Producer/financiers Christine Kunewa Walker and Elizabeth Redleaf of Werc Werk Works are busy with Allen Ginsberg project Howl and features from Todd Solondz and Bela Tarr.

What’s in a name? For new production and financing company Werc Werk Works, the moniker represents their edgy but serious ambitions.


“Our tastes are very similar.We like edgy projects.”

Christine Kunewa Walker

“It’s a playful name but it represents what we do a lot — which is work,” says Christine Kunewa Walker, who co-founded the Minneapolis, Minnesota outfit in August 2008 with Elizabeth Redleaf.

The pair certainly have been busy: currently in production are Rob Epstein and Jeffrey Friedman’s Howl and Bela Tarr’s The Turin Horse, while Todd Solondz’s Life During Wartime is in post-production.

The pair met in Minneapolis. Redleaf had founded the Walker Art Center Film Society and has worked with IFP Minnesota and the Telluride Film Festival. She met producer Walker when the society programmed Walker’s project Factotum. Redleaf says: “Our tastes are very similar.” Walker, who previously line produced American Splendor, adds: “We like edgy projects.”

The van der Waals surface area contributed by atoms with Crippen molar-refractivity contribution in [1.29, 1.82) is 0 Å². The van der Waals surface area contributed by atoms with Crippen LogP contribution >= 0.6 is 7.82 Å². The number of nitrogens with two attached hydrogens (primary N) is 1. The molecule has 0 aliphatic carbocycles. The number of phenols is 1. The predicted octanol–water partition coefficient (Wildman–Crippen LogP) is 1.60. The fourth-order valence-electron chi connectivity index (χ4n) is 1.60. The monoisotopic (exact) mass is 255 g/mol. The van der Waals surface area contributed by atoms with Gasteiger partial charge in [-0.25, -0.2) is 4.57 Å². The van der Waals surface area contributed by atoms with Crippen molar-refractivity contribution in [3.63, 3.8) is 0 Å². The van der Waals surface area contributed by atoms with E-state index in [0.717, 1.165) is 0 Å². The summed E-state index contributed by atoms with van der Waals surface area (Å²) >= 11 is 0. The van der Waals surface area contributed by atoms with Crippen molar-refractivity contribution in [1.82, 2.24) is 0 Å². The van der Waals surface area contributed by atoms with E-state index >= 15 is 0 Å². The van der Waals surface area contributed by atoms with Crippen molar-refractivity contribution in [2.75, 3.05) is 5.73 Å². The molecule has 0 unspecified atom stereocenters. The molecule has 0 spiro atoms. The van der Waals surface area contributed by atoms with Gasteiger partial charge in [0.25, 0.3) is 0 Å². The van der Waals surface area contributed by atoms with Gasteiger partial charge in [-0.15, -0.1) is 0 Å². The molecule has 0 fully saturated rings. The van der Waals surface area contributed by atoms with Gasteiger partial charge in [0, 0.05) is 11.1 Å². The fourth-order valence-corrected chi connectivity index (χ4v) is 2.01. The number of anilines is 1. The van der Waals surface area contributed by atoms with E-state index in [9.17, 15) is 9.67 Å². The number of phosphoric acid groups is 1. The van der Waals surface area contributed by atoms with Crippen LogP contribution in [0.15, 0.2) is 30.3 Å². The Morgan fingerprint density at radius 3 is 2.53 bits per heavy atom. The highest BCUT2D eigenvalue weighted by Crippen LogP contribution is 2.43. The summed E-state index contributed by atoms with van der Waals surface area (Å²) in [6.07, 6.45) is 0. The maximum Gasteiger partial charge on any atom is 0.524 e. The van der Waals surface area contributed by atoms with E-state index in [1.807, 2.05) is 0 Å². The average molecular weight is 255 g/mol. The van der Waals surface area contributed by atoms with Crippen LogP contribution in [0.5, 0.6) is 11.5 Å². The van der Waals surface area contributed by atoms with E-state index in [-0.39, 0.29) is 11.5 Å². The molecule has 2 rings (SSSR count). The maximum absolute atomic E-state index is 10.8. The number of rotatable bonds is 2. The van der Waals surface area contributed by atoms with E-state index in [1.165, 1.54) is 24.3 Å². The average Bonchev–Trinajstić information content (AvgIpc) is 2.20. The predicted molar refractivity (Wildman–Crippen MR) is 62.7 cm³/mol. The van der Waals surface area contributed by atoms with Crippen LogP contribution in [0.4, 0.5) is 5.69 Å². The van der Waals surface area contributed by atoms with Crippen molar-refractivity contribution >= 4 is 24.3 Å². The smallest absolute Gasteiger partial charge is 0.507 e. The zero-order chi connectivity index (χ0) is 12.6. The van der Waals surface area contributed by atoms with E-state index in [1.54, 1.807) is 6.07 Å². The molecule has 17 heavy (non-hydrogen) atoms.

Solondz’s Life During Wartime is exactly the kind of fare to which they are drawn — the film is pegged as a “companion piece” to the director’s 1998 Happiness. An ensemble cast including Allison Janney, Ciaran Hinds and Charlotte Rampling star in the intersecting stories of families, friends and lovers. Walker says: “When we started this company, we were discussing the kinds of films we wanted to make and we kept naming Todd’s films like Happiness and Storytelling. We appreciate auteurs and good writing.”

Life During Wartime, shot in Puerto Rico for Florida, is still in post (it was shot on the RED digital camera) so will not be ready for Cannes but could appear at Venice.

Howl follows Allen Ginsberg’s obscenity trial; Werc Werk Works recently finished the three-week New York shoot with actors including James Franco, Mary-Louise Parker and Jeff Daniels. Oscar-winning writer/director/producers Epstein and Friedman are now working on the animated and archival sections of the film.

And Tarr’s rural family drama The Turin Horse (his self-proclaimed final film), now shooting near Budapest, marks the company’s first co-production (with Hungary’s T.T. Filmmühely, France’s Movie Partners in Motion, Switzerland’s Vega and Germany’s Zero Fiction). “We’d like to do more of those. It makes sense if you can work with reliable partners. I think it’s a great opportunity for American producers,” Redleaf explains.

Closer to home, Werc Werk Works has bolstered its staff by hiring chief marketing officer Geoff Sass and vice-president of production Andrew Peterson. They plan to make three to four films per year in the sub-$5m range. After a busy year with these three projects, they are now reading scripts. Because they also finance at least 50% of budgets through private-equity funding, they can act quickly with the right script. “That’s one advantage that we have. When we see something great, we can go for it,” Redleaf says. “Long development sucks up too much time and resources. If you can greenlight, the pieces fall into place more easily.”